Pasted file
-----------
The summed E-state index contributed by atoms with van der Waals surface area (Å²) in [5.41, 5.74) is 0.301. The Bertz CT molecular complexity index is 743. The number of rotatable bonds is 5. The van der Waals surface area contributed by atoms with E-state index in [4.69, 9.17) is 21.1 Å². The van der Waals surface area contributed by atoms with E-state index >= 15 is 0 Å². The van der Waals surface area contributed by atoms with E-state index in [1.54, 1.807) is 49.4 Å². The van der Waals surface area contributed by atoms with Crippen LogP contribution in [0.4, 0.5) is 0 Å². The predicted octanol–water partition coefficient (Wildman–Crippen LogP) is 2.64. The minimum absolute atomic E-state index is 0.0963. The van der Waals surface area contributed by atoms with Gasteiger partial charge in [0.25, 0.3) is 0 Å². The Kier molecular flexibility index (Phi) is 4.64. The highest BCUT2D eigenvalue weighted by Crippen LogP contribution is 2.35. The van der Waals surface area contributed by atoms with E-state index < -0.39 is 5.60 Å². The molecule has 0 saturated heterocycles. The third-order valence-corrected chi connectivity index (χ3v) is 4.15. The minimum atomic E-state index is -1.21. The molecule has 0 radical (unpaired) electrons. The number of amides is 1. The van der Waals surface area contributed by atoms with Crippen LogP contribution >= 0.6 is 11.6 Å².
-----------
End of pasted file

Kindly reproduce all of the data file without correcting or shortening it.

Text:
The summed E-state index contributed by atoms with van der Waals surface area (Å²) in [5.41, 5.74) is 0.301. The Bertz CT molecular complexity index is 743. The number of rotatable bonds is 5. The van der Waals surface area contributed by atoms with E-state index in [4.69, 9.17) is 21.1 Å². The van der Waals surface area contributed by atoms with E-state index >= 15 is 0 Å². The van der Waals surface area contributed by atoms with E-state index in [1.54, 1.807) is 49.4 Å². The van der Waals surface area contributed by atoms with Crippen LogP contribution in [0.4, 0.5) is 0 Å². The predicted octanol–water partition coefficient (Wildman–Crippen LogP) is 2.64. The minimum absolute atomic E-state index is 0.0963. The van der Waals surface area contributed by atoms with Gasteiger partial charge in [0.25, 0.3) is 0 Å². The Kier molecular flexibility index (Phi) is 4.64. The highest BCUT2D eigenvalue weighted by Crippen LogP contribution is 2.35. The van der Waals surface area contributed by atoms with E-state index < -0.39 is 5.60 Å². The molecule has 0 saturated heterocycles. The third-order valence-corrected chi connectivity index (χ3v) is 4.15. The minimum atomic E-state index is -1.21. The molecule has 0 radical (unpaired) electrons. The number of amides is 1. The van der Waals surface area contributed by atoms with Crippen LogP contribution >= 0.6 is 11.6 Å².